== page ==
Scientists from Peter the Great St. Petersburg Polytechnic University (SPbPU) recently developed a neural network for the 3D printing of metal products.
The mathematical modeling necessary for 3D printing requires great computing power, and making calculations for manufacturing even the most basic parts takes weeks, said a representative from the university’s Media Center in an interview with Sputnik. Experts state that using neural networks trained with the help of larger number of parameters allows not only obtaining parts faster, but also using the discovered dependencies to manufacture new parts.
Photo : SPbPU Media center
Neural networks are computing systems used to process large data inputs. University researchers used this method to obtain 3D printing process parameters and ensure the stability of the process.
“This was very important for us, since the metal transfer, which takes place in the course of printing parts from wire, is a very complex process characterized by competing physical effects; it has, however, a critical impact on the quality of the printed part,” said Oleg Panchenko, Head of the St. Petersburg Polytechnic University’s Laboratory of Light Materials and Structures SPbPU.
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The network was developed in the Mathlab modeling environment. All data was entered manually. There is a special tool for the automatic acquisition of printing process parameters, but so far this data set is being processed offline.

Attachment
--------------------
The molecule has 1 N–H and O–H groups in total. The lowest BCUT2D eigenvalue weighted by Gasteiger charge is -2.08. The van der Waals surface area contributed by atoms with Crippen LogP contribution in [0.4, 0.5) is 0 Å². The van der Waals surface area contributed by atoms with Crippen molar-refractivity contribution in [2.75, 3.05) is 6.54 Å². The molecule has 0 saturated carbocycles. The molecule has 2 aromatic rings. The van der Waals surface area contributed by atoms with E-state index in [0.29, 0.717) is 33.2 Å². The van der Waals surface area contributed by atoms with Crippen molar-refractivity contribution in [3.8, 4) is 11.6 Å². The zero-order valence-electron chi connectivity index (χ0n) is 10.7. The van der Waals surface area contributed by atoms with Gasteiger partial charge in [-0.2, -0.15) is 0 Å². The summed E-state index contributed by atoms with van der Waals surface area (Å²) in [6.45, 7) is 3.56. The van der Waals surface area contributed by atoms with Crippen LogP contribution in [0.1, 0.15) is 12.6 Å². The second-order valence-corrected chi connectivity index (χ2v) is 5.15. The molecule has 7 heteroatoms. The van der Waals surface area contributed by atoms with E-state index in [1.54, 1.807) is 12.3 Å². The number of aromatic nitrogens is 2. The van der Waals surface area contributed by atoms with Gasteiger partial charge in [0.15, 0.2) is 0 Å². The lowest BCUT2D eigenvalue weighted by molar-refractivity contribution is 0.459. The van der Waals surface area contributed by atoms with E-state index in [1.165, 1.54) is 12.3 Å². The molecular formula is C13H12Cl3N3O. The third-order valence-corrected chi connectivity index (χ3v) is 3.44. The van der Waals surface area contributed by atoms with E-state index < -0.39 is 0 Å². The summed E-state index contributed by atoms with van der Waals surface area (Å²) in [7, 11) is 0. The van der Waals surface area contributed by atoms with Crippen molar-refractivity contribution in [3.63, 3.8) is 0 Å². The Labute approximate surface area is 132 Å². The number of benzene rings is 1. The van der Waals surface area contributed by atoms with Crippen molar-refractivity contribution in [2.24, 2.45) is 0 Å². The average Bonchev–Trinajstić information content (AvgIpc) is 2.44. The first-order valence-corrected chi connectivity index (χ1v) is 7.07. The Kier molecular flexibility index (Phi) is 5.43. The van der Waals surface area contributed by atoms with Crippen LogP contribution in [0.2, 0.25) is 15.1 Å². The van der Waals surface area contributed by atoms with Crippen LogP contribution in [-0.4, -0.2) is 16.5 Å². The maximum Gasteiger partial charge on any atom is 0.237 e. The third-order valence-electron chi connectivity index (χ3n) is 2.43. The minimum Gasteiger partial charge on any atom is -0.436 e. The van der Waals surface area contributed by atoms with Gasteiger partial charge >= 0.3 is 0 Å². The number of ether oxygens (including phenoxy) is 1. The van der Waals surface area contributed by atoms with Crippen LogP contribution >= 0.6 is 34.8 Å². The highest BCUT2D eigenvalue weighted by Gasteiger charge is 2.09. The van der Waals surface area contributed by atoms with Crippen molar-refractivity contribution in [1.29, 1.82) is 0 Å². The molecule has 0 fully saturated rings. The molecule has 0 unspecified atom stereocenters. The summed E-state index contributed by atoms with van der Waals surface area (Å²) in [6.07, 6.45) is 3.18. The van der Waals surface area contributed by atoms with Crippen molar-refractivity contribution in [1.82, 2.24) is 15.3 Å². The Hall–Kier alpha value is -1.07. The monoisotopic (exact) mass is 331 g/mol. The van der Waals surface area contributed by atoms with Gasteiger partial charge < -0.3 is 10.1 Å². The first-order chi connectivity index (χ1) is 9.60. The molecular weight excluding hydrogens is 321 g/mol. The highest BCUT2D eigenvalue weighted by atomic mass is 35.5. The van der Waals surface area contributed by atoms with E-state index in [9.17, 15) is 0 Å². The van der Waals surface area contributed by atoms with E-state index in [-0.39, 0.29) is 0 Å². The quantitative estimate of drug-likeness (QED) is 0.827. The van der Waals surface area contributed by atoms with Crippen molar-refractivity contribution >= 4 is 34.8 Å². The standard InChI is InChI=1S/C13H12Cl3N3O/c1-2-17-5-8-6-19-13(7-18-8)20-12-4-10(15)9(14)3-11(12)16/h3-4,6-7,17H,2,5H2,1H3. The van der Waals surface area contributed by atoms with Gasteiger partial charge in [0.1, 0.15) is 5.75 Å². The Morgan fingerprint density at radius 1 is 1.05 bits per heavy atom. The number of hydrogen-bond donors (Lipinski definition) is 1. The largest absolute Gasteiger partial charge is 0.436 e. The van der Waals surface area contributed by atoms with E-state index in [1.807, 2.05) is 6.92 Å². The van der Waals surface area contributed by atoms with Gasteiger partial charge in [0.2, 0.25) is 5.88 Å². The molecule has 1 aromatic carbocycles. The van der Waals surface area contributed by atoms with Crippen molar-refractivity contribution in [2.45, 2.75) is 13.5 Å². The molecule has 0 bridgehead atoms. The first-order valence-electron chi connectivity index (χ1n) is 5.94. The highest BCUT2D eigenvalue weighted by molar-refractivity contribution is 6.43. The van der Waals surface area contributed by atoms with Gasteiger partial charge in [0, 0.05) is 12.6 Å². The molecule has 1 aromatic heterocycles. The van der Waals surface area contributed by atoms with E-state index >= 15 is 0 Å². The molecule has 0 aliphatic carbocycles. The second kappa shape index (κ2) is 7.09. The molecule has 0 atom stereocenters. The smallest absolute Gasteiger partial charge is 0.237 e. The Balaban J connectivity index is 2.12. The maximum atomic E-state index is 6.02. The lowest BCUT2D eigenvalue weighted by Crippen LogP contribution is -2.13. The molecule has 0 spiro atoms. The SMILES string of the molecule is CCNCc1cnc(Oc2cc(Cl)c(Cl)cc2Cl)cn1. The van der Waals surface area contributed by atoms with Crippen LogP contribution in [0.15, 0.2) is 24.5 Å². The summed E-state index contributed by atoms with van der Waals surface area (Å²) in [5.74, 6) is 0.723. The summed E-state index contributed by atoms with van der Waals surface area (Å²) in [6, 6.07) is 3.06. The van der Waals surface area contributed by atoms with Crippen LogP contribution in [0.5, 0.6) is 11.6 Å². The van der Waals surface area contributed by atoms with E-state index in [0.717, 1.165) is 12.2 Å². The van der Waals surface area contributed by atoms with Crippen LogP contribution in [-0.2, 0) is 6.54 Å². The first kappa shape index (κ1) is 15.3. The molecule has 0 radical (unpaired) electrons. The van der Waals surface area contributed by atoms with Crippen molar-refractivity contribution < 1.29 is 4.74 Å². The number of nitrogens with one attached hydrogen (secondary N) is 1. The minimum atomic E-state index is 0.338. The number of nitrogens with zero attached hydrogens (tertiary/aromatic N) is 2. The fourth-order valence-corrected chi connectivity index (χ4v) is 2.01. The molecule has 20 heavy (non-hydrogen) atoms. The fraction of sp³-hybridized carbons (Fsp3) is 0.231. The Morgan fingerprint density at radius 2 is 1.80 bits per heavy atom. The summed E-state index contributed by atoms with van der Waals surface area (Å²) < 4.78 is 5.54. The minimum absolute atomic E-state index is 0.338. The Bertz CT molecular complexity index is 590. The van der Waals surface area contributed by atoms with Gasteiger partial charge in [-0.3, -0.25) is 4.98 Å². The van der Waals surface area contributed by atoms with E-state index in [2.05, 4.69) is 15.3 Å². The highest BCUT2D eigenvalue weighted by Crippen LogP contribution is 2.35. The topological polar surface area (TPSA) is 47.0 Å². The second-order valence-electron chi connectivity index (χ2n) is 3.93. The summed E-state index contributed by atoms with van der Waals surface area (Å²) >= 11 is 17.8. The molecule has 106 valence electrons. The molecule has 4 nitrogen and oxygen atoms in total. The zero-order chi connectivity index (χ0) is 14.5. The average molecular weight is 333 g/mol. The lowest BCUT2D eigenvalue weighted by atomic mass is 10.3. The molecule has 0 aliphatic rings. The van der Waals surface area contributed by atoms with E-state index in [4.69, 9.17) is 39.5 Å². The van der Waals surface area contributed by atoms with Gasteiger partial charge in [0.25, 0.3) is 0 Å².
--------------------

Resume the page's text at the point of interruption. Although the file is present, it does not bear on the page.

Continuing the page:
The researchers state that next they create an online system based on a neural network that will be learning continuously; the parameters will be added to the system automatically, while their tuning will be taking place in the course of printing. Scientists believe that the new system will improve the quality of the parts and increase the speed of developing process parameters for further manufacturing.
Photo : SPbPU Media center
Today, this neural network is already being used to assess the quality parameters of manufactured parts (for instance, whether the welding process is stable, whether the metal is being melted and transferred correctly and so forth). Moreover, scientists also used this network to develop stable printing modes for manufacturing mastheads. They have already applied for a patent on the new development as their intellectual property.
“We are the first to use neural networks in electric arc deposition,” Panchenko said, adding that the general trend for using neural networks in various areas will soon find applications in additive manufacturing as well.
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Researchers believe that in the future, the use of similar approaches will allow the creation of fully automated self-learning systems able to continuously improve the quality of manufactured parts without human supervision.